UK Prime Minister Rishi Sunak recently divided the nation with his claim that Maths should be mandatory for all students until the age of 18. Whilst this hasn’t yet been implemented, his pledge to “reimagine our approach to numeracy” is very much in the pipeline. But why was this such a cause for controversy?
Mandatory Maths: The Facts
Many were shocked by the seemingly radical nature of his statement; however, the role of Mathematics in education has been questioned by ministers for several years, and Sunak is certainly not the first to suggest that the subject remain compulsory past the age of 16. When making his first speech as Prime Minister, Sunak backed up his pledge as follows:
"Right now, just half of all 16-year-olds study any Maths at all. Yet in a world where data is everywhere and statistics underpin every job, our children's jobs will require more analytical skills than ever before." This lack of post-GCSE mathematical priority naturally continues into adulthood; half the adults in the UK allegedly have a primary level knowledge of numeracy – which is costing the UK approximately £20 billion a year. Despite the reasoning behind Sunak’s grand plans, there has still been a public backlash. Some argue that the UK doesn’t currently have the resources for his pledge to be possible, and that the education system is already suffering a shortage of Maths teachers, as sadly, many teachers leave the profession after a certain number of years. What’s more, amidst the current strikes, many are baffled as to how Sunak intends to fund this pledge of his.
Left-Brainers vs. Right-Brainers
Many members of the British public disputed Sunak's pledge for the aforementioned practical reasons – but also for more personal reasons. Frankly, people value their autonomy, and some feel that making a ‘marmite’ subject mandatory negates their freedom of choice. Historically, A Levels are an exciting time where students hone their focus onto subjects that they perform well in, and are passionate about.
Have you heard of brain lateralisation? This psychological concept describes the differentiation between the right and left sides of the brain, both of which ‘look after’ different types of sensory information. The left side processes analytical and rational thought, for example, whilst the right side takes charge of your intuition and imagination. People tend to be either more ‘left-brained’ or ‘right-brained’, depending on which side is dominant. For example, left-brainers are the methodical thinkers, whereas most creatives have a dominant right side.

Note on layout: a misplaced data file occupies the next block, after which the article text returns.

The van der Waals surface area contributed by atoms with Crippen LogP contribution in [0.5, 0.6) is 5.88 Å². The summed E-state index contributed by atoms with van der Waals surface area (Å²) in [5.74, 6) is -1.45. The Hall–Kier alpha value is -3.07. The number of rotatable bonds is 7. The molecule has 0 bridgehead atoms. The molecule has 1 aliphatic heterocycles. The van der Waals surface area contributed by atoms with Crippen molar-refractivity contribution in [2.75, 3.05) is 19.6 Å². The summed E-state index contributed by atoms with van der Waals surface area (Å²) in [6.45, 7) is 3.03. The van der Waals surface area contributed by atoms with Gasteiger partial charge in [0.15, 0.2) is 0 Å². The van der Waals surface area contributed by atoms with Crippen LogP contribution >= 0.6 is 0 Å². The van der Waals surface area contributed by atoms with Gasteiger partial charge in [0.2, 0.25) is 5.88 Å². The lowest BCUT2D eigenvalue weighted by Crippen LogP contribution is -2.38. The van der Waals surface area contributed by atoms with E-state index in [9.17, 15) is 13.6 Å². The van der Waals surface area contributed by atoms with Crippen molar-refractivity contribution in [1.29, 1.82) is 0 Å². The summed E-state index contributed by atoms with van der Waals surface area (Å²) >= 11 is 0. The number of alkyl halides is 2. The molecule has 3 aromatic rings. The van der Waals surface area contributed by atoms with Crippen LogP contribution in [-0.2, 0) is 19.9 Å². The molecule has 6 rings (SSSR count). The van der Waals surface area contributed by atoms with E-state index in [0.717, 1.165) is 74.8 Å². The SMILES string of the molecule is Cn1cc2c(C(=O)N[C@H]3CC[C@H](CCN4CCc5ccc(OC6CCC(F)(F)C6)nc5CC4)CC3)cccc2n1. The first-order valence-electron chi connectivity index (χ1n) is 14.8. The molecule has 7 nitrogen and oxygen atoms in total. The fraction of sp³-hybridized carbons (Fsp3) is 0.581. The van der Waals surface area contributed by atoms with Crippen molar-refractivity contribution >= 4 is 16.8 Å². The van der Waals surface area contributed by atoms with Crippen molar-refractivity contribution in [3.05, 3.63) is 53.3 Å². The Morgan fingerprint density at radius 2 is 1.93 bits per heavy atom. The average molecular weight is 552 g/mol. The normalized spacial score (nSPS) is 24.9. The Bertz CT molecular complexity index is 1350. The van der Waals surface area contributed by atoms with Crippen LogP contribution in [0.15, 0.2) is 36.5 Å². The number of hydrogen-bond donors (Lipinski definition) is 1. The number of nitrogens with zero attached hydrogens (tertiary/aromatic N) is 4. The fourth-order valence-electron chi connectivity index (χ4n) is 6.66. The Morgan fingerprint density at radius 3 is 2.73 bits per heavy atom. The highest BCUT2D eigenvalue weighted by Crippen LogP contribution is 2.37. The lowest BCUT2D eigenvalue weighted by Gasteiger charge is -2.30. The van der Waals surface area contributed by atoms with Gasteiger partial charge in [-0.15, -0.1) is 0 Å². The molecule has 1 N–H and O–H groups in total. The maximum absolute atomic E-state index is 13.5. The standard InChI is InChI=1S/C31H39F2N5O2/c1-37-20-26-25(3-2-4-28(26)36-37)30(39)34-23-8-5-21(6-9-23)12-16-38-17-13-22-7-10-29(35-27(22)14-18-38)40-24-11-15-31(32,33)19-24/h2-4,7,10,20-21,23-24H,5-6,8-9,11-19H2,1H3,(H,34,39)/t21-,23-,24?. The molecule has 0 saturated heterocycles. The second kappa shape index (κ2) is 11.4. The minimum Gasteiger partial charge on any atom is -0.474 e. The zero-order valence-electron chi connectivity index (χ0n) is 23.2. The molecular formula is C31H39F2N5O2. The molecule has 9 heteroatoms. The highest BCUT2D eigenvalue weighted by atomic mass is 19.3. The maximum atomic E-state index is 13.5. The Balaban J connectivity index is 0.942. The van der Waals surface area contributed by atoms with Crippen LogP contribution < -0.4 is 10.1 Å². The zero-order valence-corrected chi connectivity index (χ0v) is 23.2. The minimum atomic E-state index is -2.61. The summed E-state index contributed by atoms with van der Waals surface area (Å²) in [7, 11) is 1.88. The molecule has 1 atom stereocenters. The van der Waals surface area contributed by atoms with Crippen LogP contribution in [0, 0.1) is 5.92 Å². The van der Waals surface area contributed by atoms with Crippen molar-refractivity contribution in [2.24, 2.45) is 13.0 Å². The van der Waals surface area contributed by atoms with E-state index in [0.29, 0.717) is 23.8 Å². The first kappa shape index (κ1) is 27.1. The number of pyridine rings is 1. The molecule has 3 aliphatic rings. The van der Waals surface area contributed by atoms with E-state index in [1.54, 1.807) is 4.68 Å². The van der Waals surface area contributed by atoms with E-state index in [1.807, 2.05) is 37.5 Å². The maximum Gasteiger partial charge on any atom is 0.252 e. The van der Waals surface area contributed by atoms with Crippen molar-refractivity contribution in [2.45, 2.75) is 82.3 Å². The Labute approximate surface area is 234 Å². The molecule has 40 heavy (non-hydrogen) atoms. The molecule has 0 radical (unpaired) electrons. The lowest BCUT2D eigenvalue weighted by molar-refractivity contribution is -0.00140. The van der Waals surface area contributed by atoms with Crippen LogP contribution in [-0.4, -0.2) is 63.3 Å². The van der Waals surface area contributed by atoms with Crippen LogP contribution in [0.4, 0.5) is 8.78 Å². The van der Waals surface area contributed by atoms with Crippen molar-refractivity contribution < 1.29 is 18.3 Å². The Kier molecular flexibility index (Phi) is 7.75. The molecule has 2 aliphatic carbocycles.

One of the most beautiful things about humanity is the fact that we are all unique. Let’s face it, if all of our brains were identically lateralised, life would be boring! It is unsurprising that there are many right-brainers who thrive in the world of literature and the arts, and can't wait to be rid of Maths when they reach A Level! Therefore, imagine their dismay when Rishi dropped the bombshell that they could be assaulted by Algebra until they leave school! There has also been some controversy about the government’s dismissal of arts subjects, providing further fuel to the fire.
Whilst the Prime Minister made it clear that he did not intend for Maths A Level to be mandatory – rather, an additional class – this still ensures that all students would continue the “love-it-or-hate-it” subject throughout sixth form. Many argue: isn’t GCSE Maths enough?
Current Gaps in the Syllabus
Furthermore, whilst some agree with Rishi Sunak’s statement about the critical necessity of analytical skills, there has been long-term criticism of arguably more crucial skills which aren’t included in any syllabus. In a nutshell, these are the skills which will help children smoothly transition into the adult world.
Countless students have queried the relevance of certain elements of the current Maths syllabus, in comparison to the significant gaps in their knowledge that come to light as they move out of their family home. For example, will having expertise on Surds help them to understand taxes? Or, will Pythagoras’ Theorem solve their budgeting issues? Now, no one is claiming that ‘adulting’ lessons should take precedence over the current Maths syllabus. However, some are arguing that we should focus on filling the current gaps, before ambitiously extending a core subject.
But who knows! Perhaps Rishi Sunak’s plan all along was to incorporate a ‘Student Loan’ module into his additional, mandatory Maths! Only time will tell. In the meantime, stay tuned for more updates on the Titanium Tutors blog.